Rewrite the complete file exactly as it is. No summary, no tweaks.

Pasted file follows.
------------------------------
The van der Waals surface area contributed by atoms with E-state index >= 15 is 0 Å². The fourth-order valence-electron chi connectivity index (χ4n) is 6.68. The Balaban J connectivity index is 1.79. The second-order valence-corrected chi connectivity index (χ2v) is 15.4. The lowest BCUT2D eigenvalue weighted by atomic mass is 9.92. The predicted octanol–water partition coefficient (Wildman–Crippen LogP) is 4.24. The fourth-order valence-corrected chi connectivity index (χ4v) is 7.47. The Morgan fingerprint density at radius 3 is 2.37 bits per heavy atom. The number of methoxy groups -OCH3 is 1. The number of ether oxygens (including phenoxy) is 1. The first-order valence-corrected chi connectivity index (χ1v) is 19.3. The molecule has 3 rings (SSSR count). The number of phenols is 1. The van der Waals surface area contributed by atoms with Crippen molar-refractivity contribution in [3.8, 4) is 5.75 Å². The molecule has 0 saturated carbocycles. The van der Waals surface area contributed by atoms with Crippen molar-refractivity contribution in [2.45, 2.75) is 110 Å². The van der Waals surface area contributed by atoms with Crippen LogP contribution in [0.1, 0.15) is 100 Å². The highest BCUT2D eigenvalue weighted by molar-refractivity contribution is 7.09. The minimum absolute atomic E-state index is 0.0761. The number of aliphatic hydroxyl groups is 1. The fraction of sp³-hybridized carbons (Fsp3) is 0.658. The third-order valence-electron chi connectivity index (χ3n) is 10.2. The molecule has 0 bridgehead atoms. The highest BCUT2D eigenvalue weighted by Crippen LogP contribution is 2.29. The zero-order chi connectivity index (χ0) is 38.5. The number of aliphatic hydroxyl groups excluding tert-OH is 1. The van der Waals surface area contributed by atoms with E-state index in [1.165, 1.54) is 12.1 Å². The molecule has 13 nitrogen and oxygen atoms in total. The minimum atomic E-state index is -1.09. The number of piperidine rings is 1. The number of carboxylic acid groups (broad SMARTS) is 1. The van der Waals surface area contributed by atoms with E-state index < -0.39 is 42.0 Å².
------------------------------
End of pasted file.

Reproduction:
The van der Waals surface area contributed by atoms with E-state index >= 15 is 0 Å². The fourth-order valence-electron chi connectivity index (χ4n) is 6.68. The Balaban J connectivity index is 1.79. The second-order valence-corrected chi connectivity index (χ2v) is 15.4. The lowest BCUT2D eigenvalue weighted by atomic mass is 9.92. The predicted octanol–water partition coefficient (Wildman–Crippen LogP) is 4.24. The fourth-order valence-corrected chi connectivity index (χ4v) is 7.47. The Morgan fingerprint density at radius 3 is 2.37 bits per heavy atom. The number of methoxy groups -OCH3 is 1. The number of ether oxygens (including phenoxy) is 1. The first-order valence-corrected chi connectivity index (χ1v) is 19.3. The molecule has 3 rings (SSSR count). The number of phenols is 1. The van der Waals surface area contributed by atoms with Crippen molar-refractivity contribution in [3.8, 4) is 5.75 Å². The molecule has 0 saturated carbocycles. The van der Waals surface area contributed by atoms with Crippen molar-refractivity contribution in [2.45, 2.75) is 110 Å². The van der Waals surface area contributed by atoms with Crippen LogP contribution in [0.1, 0.15) is 100 Å². The highest BCUT2D eigenvalue weighted by molar-refractivity contribution is 7.09. The minimum absolute atomic E-state index is 0.0761. The number of aliphatic hydroxyl groups is 1. The fraction of sp³-hybridized carbons (Fsp3) is 0.658. The third-order valence-electron chi connectivity index (χ3n) is 10.2. The molecule has 0 bridgehead atoms. The highest BCUT2D eigenvalue weighted by Crippen LogP contribution is 2.29. The zero-order chi connectivity index (χ0) is 38.5. The number of aliphatic hydroxyl groups excluding tert-OH is 1. The van der Waals surface area contributed by atoms with E-state index in [1.165, 1.54) is 12.1 Å². The molecule has 13 nitrogen and oxygen atoms in total. The minimum atomic E-state index is -1.09. The number of piperidine rings is 1. The number of carboxylic acid groups (broad SMARTS) is 1. The van der Waals surface area contributed by atoms with E-state index < -0.39 is 42.0 Å².